I lost my job and you'd think with all that extra time on my hands, I'd have been able to update. But no. Stress has a funny way of killing creativity. There's still stress. I'm still unemployed. Maybe I'm used to the extreme level of it now. I just keep on keeping on, somehow, managing my way down the highway, one foot in front of the other. I remain undefeated. Broke, but hey, the power is still on. So here I am, blabbing away, and I'm blabbing about something I can't do without - and that is writing.
The book is finished. I've edited and tightened as much as I think I can based on beta reader input. It is polished. It is done. Been in the oven and came out smelling like egg, cheese and sausage casserole. Now, it's time to send it out the door. Feed the masses if you will.
There is a fair amount of fear in this process of letting go and moving on to a different project. The grip I've had on this baby has been iron hard, forged of steel, unrelenting. Having someone else read it and like it, even while suggesting improvements broke the grip a little, eased the hard edges. Now after a couple beta readers, some needed confidence in my ability to tell a story, I'm okay with some people not liking it and happy when others do.
That's a milestone actually in the life of a writer - recognizing the strength of your own words. No one else can write like you, in your voice, with your style and cadence. There is a danger of listening to too many outside voices and changing words to suite what they think over what you think. It's one thing if you've got several different people saying this one element does not work. It's another if it's one out of five. The uncertain writer will alter, edit and refit a story based on those multiple suggestions and after all that work wonder why it isn't any better.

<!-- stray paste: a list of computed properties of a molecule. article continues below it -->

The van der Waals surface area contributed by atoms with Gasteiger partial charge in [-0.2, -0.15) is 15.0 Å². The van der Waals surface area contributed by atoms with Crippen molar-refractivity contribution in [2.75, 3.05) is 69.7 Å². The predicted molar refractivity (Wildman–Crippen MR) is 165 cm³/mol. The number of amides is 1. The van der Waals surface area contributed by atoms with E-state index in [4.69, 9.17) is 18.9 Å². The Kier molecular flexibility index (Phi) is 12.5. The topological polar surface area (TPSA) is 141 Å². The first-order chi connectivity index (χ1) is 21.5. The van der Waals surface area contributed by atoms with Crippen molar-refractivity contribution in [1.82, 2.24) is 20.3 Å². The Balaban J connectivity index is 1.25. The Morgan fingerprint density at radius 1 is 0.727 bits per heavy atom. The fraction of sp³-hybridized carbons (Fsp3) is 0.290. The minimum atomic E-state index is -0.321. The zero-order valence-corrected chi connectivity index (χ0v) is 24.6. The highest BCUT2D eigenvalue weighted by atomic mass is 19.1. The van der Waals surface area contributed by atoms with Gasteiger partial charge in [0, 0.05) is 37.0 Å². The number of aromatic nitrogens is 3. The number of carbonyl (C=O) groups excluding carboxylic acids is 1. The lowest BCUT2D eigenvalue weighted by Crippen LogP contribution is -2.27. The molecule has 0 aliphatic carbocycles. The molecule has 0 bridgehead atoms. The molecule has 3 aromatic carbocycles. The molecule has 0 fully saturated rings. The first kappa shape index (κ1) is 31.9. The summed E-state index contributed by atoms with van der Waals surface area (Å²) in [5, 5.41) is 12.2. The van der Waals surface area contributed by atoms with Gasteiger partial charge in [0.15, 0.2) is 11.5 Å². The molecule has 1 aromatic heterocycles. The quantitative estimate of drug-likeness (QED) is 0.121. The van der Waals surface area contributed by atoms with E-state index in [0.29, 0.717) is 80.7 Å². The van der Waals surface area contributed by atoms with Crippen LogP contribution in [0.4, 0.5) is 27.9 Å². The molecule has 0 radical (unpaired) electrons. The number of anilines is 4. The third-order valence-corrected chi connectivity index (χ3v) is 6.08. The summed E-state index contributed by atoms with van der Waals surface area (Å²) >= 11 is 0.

In the editing process it's important to keep in mind your own goals. You can't change every other word because someone is skimming. If they don't understand what you are saying, take a look at the work, but if the writing is clear, well then, they just don't understand. And that is okay. Someone else will.
So the editing is done. Any writer might want to hang onto that last step since what's next is so way worse than writing a whole book.
The query letter.
A query letter is the sales pitch to the agent, the new first readers of the industry, meant to get them to read your manuscript over the hundreds of other manuscripts out there. This dastardly letter has to work or you end up in the reject pile.
Some say the query letter is the hardest, most exacting and demanding process in this long road to being published. Pretty accurate. Just when I think I have it, someone comes along and says, well no you don't, there's no voice here, I don't give a crap about your character because this query is only a list of things that happen that tell me nothing about him. What does he do? What does he care about? Ugh!
It's a real pain distilling 83,000 words down to 250. And because the writer is far too close to the work, it's especially difficult to tell if those 250 words tell what needs to be told. The writer knows the story backward and forward. There's a lot going on from Chapter 1 to Chapter 27. Instilling character and detail and a two sentence summary in only 250 words is like trying to sift a single nugget of gold out of a mile-wide riverbed.
The best advice I've gotten so far, the key to writing a good query is to be in the head of your main character with every word. Would he say that? Would the character describe the story that way? Of course, this is easier said than done, but it's good advice. I've gotten a couple good sentences out of that advice so I'm taking it. It cleared up for me where other advice didn't what 'voice' means. Another good bit to think about as you write the next best seller, is writing that query letter. Take notes. Jot down ideas along the way as your craft the story. It might not be a bad idea to write a query letter at the very beginning and go back to it to make sure you're staying on track.
The other best piece of advice I got is to be careful of taking every piece of advice. There's lots of it out there. I don't have a perfectly written query, not by a long shot, but I've seen very good ones completely torn apart by nitpicking. The goal is to get the agent interested enough to read the pages you've sent along. Have faith in your ability to tell your story. Take the advice you can work with. Leave the rest. Query on!